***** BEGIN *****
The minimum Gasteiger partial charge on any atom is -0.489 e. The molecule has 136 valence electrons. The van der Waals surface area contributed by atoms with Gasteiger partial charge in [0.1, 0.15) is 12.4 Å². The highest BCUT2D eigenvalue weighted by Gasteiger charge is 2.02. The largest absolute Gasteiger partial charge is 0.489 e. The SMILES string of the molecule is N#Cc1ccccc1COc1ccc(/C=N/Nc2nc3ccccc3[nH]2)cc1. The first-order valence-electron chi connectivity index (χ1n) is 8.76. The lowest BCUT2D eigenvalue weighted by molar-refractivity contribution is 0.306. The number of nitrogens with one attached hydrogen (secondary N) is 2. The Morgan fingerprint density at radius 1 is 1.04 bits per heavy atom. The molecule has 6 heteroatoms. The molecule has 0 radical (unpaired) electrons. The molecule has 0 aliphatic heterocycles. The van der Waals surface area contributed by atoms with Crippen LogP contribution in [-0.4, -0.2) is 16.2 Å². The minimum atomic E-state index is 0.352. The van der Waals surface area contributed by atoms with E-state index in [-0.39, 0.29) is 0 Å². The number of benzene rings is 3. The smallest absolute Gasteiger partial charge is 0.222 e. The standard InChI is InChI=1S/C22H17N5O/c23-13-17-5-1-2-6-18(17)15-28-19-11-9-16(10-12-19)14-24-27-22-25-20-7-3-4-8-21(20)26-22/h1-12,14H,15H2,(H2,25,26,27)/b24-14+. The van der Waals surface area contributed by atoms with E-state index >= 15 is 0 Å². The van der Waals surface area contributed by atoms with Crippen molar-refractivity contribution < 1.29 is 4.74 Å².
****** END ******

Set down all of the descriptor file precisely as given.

The minimum Gasteiger partial charge on any atom is -0.489 e. The molecule has 136 valence electrons. The van der Waals surface area contributed by atoms with Gasteiger partial charge in [0.1, 0.15) is 12.4 Å². The highest BCUT2D eigenvalue weighted by Gasteiger charge is 2.02. The largest absolute Gasteiger partial charge is 0.489 e. The SMILES string of the molecule is N#Cc1ccccc1COc1ccc(/C=N/Nc2nc3ccccc3[nH]2)cc1. The first-order valence-electron chi connectivity index (χ1n) is 8.76. The lowest BCUT2D eigenvalue weighted by molar-refractivity contribution is 0.306. The number of nitrogens with one attached hydrogen (secondary N) is 2. The Morgan fingerprint density at radius 1 is 1.04 bits per heavy atom. The molecule has 6 heteroatoms. The molecule has 0 radical (unpaired) electrons. The molecule has 0 aliphatic heterocycles. The van der Waals surface area contributed by atoms with Crippen LogP contribution in [-0.4, -0.2) is 16.2 Å². The minimum atomic E-state index is 0.352. The van der Waals surface area contributed by atoms with E-state index in [-0.39, 0.29) is 0 Å². The number of benzene rings is 3. The smallest absolute Gasteiger partial charge is 0.222 e. The standard InChI is InChI=1S/C22H17N5O/c23-13-17-5-1-2-6-18(17)15-28-19-11-9-16(10-12-19)14-24-27-22-25-20-7-3-4-8-21(20)26-22/h1-12,14H,15H2,(H2,25,26,27)/b24-14+. The van der Waals surface area contributed by atoms with E-state index >= 15 is 0 Å². The van der Waals surface area contributed by atoms with Crippen molar-refractivity contribution < 1.29 is 4.74 Å².